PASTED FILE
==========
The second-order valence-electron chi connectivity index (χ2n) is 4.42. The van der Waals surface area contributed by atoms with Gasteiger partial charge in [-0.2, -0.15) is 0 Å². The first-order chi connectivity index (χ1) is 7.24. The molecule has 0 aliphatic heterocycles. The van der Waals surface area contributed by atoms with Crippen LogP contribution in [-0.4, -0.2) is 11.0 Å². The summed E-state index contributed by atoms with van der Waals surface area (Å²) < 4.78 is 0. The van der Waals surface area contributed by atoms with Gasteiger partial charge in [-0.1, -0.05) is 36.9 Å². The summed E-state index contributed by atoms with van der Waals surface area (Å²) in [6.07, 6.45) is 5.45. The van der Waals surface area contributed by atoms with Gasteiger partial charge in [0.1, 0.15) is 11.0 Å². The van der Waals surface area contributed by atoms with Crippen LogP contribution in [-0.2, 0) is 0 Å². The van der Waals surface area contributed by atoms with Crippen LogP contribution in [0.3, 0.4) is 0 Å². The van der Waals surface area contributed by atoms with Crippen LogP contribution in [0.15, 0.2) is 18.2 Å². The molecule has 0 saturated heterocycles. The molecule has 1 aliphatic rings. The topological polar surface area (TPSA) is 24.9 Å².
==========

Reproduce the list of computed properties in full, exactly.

The second-order valence-electron chi connectivity index (χ2n) is 4.42. The van der Waals surface area contributed by atoms with Gasteiger partial charge in [-0.2, -0.15) is 0 Å². The first-order chi connectivity index (χ1) is 7.24. The molecule has 0 aliphatic heterocycles. The van der Waals surface area contributed by atoms with Crippen LogP contribution in [-0.4, -0.2) is 11.0 Å². The summed E-state index contributed by atoms with van der Waals surface area (Å²) < 4.78 is 0. The van der Waals surface area contributed by atoms with Gasteiger partial charge in [-0.1, -0.05) is 36.9 Å². The summed E-state index contributed by atoms with van der Waals surface area (Å²) in [6.07, 6.45) is 5.45. The van der Waals surface area contributed by atoms with Gasteiger partial charge in [0.1, 0.15) is 11.0 Å². The van der Waals surface area contributed by atoms with Crippen LogP contribution in [-0.2, 0) is 0 Å². The van der Waals surface area contributed by atoms with Crippen LogP contribution in [0.3, 0.4) is 0 Å². The van der Waals surface area contributed by atoms with Crippen LogP contribution in [0.15, 0.2) is 18.2 Å². The molecule has 0 saturated heterocycles. The molecule has 1 aliphatic rings. The topological polar surface area (TPSA) is 24.9 Å².